Friday, August 14, 2009

Final Reflections

Throughout the duration of this course, I have been exposed to a variety of Web 2.0 technologies. I was already familiar with a few of these technologies, such as wikis, blogs, podcasts, and social networking. Others were brand new to me so it required me to do more exploratory work when it came to these technologies, for example, Twitter.

Since the amount of time devoted to each technology was extremely limited, I found it difficult to really take in the technology and learn how to use it well. I found the lack of time to be frustrating. I was unable to look at a technology in more detail and forced to move on to a new technology despite being unprepared mentally (especially since I was still considering the previous technology).

While I think that finding information on the particular technology helpful, in the future, I will likely spend more time pursuing the actual technology and figuring out how it works. I think that only once you can use the technology comfortably will you be able to incorporate it into the school or library context. Although sometimes it is interesting to find out how people are using these technologies in similar situations, if you get too caught up in it, you can be “putting the cart before the horse,” so to speak. I, myself, think that if I can use the technology well, I am able to implement it into my work more effectively, rather than just using the technology because it is there.

In order to properly integrate a new technology into the library, I would put together a short presentation to be given at a staff meeting to show the other staff the benefits and uses of the technology I selected. I would use the presentation as a way to communicate to them the importance of the technology in reaching our patrons and a great way to keep up with current technologies.

To stay on top of the technologies, I will sign up for various seminars and workshops that are offered either through SLIS (School of Library and Information Studies) or other organizations. By doing this, I can also get new ideas regarding how the technologies are being incorporated into libraries and schools every day. It will also be interesting from a discussion point of view because if everyone in the workshop comes from a different field, I will be able to get a wide range of ideas for how they are being used.

Jack M. Maness (2006) writes about “library 2.0” and defines it as being user-centred, providing a multi-media experience, socially rich, and “communally innovative.” Through Web 2.0 applications, our library staff and patrons can be connected even more so, allowing those with similar interests to find out what the others are reading or taking out of the library and to discuss these materials more easily. Web 2.0 applications also allow the library to reach more of the population – especially those who would not normally visit the library.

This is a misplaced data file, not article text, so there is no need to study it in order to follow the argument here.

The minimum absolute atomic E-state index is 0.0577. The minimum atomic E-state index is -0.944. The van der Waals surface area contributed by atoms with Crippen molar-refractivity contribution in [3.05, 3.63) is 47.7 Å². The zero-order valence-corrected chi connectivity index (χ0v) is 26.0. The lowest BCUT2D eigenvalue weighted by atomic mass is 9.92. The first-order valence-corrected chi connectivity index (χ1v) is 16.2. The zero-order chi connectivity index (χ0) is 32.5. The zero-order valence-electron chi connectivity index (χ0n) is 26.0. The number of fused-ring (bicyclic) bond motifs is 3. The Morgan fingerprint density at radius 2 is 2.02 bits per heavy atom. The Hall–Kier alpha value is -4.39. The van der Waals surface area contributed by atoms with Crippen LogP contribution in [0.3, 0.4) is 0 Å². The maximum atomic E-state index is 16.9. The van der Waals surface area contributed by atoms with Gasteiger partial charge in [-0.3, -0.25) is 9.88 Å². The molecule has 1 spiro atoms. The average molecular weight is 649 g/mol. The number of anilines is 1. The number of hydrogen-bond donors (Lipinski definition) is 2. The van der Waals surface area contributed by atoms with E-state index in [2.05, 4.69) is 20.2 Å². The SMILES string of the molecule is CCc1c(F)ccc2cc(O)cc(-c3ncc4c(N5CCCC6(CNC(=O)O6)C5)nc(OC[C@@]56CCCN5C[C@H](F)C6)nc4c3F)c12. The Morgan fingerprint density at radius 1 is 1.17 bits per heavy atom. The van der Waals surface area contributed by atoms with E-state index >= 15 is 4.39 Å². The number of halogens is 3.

I also found a website dedicated to librarians exploring Web 2.0 technologies called Learning 2.0. I would use this website to also familiarize myself with the ways in which the technologies can be used. The information technology director of a library in North Carolina came up with the site as a way for librarians to “play around” with the technologies and “remain relevant” to the patrons.

I definitely feel nervous about using some of the technologies. For example, podcasting and videosharing are not necessarily things that I am keen on doing. I don’t like the sound of my voice and I wouldn’t say that I have the greatest intonation (because I read from a paper when I podcast). I find it difficult to just say what I want to say and have it come out sounding professional and clear. One of my biggest pet peeves is when people are speaking and they add numerous unnecessary “ums” and “uhs.” This would definitely be an area that I would work on personally.

I would say that the most that I learned form other classmates revolved around the various types of each technology that they used. I found their reflections on how the various applications worked rather helpful and based on what they found I could decide which specific applications I would use and those that I would definitely avoid. I also learned more about associated applications for many of the technologies. For example, Lamebook is an application associated with Facebook which users utilize to remind people about what they are sharing on the Internet (and usually what they have shared is considered “lame”).

It is definitely intimidating to think about being the person on staff who wants to push to implement the Web 2.0 technologies into the library. I think that a lot of people like to hold on to the traditional way of doing things, and for these people, it may become a struggle to win them over and get them on board to introduce the technologies to the staff. At the same time, however, there are probably people who will be on the opposite end of the spectrum – those who will immediately embrace the technologies and not need any convincing so as to why they should be used in the library.

Although I have encountered many bumps, things that intimidate me, throughout the duration of this course, I feel as though I am prepared to take the next step and use these technologies in my future career as a librarian.

Hanly, Beverly. “Public Library Geeks Take Web 2.0 to the Stakcs.” Wired 29 Mar 2007. 14 Aug 2009

Maness, Jack M. (2006). “Library 2.0 Theory: Web 2.0 and Its Implications for Libraries.” Webology, v. 3( 2)

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